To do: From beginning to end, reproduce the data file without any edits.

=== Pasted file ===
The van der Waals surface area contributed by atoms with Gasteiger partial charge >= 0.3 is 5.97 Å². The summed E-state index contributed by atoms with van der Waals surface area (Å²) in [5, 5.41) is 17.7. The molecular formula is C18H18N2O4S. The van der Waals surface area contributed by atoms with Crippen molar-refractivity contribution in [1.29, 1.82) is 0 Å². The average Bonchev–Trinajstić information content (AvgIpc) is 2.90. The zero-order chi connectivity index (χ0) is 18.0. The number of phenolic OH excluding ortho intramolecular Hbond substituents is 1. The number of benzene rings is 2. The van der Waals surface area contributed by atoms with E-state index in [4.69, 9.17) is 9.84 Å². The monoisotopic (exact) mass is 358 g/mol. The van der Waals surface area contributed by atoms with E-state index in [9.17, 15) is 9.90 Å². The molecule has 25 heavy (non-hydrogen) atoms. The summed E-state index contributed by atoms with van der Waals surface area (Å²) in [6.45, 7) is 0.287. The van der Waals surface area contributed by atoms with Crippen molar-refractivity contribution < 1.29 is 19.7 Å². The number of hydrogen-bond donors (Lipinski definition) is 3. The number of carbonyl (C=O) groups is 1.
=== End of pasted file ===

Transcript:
The van der Waals surface area contributed by atoms with Gasteiger partial charge >= 0.3 is 5.97 Å². The summed E-state index contributed by atoms with van der Waals surface area (Å²) in [5, 5.41) is 17.7. The molecular formula is C18H18N2O4S. The van der Waals surface area contributed by atoms with Crippen molar-refractivity contribution in [1.29, 1.82) is 0 Å². The average Bonchev–Trinajstić information content (AvgIpc) is 2.90. The zero-order chi connectivity index (χ0) is 18.0. The number of phenolic OH excluding ortho intramolecular Hbond substituents is 1. The number of benzene rings is 2. The van der Waals surface area contributed by atoms with E-state index in [4.69, 9.17) is 9.84 Å². The monoisotopic (exact) mass is 358 g/mol. The van der Waals surface area contributed by atoms with E-state index in [9.17, 15) is 9.90 Å². The molecule has 25 heavy (non-hydrogen) atoms. The summed E-state index contributed by atoms with van der Waals surface area (Å²) in [6.45, 7) is 0.287. The van der Waals surface area contributed by atoms with Crippen molar-refractivity contribution < 1.29 is 19.7 Å². The number of hydrogen-bond donors (Lipinski definition) is 3. The number of carbonyl (C=O) groups is 1.